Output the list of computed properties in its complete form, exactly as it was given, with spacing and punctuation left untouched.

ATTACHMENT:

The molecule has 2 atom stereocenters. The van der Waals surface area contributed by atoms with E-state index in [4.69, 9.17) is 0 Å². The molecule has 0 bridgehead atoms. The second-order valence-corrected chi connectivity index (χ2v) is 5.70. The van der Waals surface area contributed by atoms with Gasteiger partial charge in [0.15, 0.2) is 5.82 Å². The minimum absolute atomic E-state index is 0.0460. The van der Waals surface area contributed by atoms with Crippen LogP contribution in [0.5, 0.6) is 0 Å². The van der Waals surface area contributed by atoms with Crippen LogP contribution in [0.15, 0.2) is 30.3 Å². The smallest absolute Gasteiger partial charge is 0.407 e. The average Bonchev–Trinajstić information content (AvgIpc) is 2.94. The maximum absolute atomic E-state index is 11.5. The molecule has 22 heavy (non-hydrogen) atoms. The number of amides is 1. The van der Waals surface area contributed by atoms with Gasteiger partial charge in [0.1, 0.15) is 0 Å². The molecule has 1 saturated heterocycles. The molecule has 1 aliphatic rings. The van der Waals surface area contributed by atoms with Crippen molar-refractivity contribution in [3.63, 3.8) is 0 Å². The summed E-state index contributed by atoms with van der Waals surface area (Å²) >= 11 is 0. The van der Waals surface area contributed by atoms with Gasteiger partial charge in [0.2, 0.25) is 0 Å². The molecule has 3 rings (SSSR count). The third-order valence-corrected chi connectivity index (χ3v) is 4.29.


The molecule has 2 atom stereocenters. The van der Waals surface area contributed by atoms with E-state index in [4.69, 9.17) is 0 Å². The molecule has 0 bridgehead atoms. The second-order valence-corrected chi connectivity index (χ2v) is 5.70. The van der Waals surface area contributed by atoms with Gasteiger partial charge in [0.15, 0.2) is 5.82 Å². The minimum absolute atomic E-state index is 0.0460. The van der Waals surface area contributed by atoms with Crippen LogP contribution in [0.5, 0.6) is 0 Å². The van der Waals surface area contributed by atoms with Crippen LogP contribution in [0.15, 0.2) is 30.3 Å². The smallest absolute Gasteiger partial charge is 0.407 e. The average Bonchev–Trinajstić information content (AvgIpc) is 2.94. The maximum absolute atomic E-state index is 11.5. The molecule has 22 heavy (non-hydrogen) atoms. The number of amides is 1. The van der Waals surface area contributed by atoms with Gasteiger partial charge in [0.1, 0.15) is 0 Å². The molecule has 1 saturated heterocycles. The molecule has 1 aliphatic rings. The van der Waals surface area contributed by atoms with Crippen molar-refractivity contribution in [3.63, 3.8) is 0 Å². The summed E-state index contributed by atoms with van der Waals surface area (Å²) >= 11 is 0. The van der Waals surface area contributed by atoms with Gasteiger partial charge in [0.2, 0.25) is 0 Å². The molecule has 3 rings (SSSR count). The third-order valence-corrected chi connectivity index (χ3v) is 4.29.